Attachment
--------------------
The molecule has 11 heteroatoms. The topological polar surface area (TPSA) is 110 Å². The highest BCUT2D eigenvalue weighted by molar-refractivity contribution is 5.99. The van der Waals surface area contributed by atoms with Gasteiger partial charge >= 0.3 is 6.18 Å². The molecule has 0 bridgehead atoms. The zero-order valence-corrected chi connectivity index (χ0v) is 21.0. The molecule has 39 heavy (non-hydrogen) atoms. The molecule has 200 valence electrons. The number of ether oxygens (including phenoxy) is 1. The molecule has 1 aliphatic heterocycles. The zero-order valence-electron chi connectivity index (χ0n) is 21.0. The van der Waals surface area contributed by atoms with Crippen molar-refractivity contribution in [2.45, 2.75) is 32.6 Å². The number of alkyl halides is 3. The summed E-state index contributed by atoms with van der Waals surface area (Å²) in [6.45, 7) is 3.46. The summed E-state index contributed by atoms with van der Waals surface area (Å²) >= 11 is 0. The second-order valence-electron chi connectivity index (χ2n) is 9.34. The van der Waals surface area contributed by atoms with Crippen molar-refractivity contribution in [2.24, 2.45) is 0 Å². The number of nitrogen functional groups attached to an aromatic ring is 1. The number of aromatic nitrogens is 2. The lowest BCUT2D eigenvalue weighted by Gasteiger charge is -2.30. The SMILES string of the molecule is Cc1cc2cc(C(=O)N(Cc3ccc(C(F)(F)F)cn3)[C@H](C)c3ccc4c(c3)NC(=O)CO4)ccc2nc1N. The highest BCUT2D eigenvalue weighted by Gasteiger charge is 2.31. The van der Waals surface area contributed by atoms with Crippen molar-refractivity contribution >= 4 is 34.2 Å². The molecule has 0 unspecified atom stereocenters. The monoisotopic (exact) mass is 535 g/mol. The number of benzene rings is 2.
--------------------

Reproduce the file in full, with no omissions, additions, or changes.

The molecule has 11 heteroatoms. The topological polar surface area (TPSA) is 110 Å². The highest BCUT2D eigenvalue weighted by molar-refractivity contribution is 5.99. The van der Waals surface area contributed by atoms with Gasteiger partial charge >= 0.3 is 6.18 Å². The molecule has 0 bridgehead atoms. The zero-order valence-corrected chi connectivity index (χ0v) is 21.0. The molecule has 39 heavy (non-hydrogen) atoms. The molecule has 200 valence electrons. The number of ether oxygens (including phenoxy) is 1. The molecule has 1 aliphatic heterocycles. The zero-order valence-electron chi connectivity index (χ0n) is 21.0. The van der Waals surface area contributed by atoms with Crippen molar-refractivity contribution in [2.45, 2.75) is 32.6 Å². The number of alkyl halides is 3. The summed E-state index contributed by atoms with van der Waals surface area (Å²) in [6.45, 7) is 3.46. The summed E-state index contributed by atoms with van der Waals surface area (Å²) >= 11 is 0. The second-order valence-electron chi connectivity index (χ2n) is 9.34. The van der Waals surface area contributed by atoms with Crippen molar-refractivity contribution in [2.24, 2.45) is 0 Å². The number of nitrogen functional groups attached to an aromatic ring is 1. The number of aromatic nitrogens is 2. The lowest BCUT2D eigenvalue weighted by Gasteiger charge is -2.30. The SMILES string of the molecule is Cc1cc2cc(C(=O)N(Cc3ccc(C(F)(F)F)cn3)[C@H](C)c3ccc4c(c3)NC(=O)CO4)ccc2nc1N. The highest BCUT2D eigenvalue weighted by Gasteiger charge is 2.31. The van der Waals surface area contributed by atoms with Crippen molar-refractivity contribution >= 4 is 34.2 Å². The molecule has 0 unspecified atom stereocenters. The monoisotopic (exact) mass is 535 g/mol. The number of benzene rings is 2.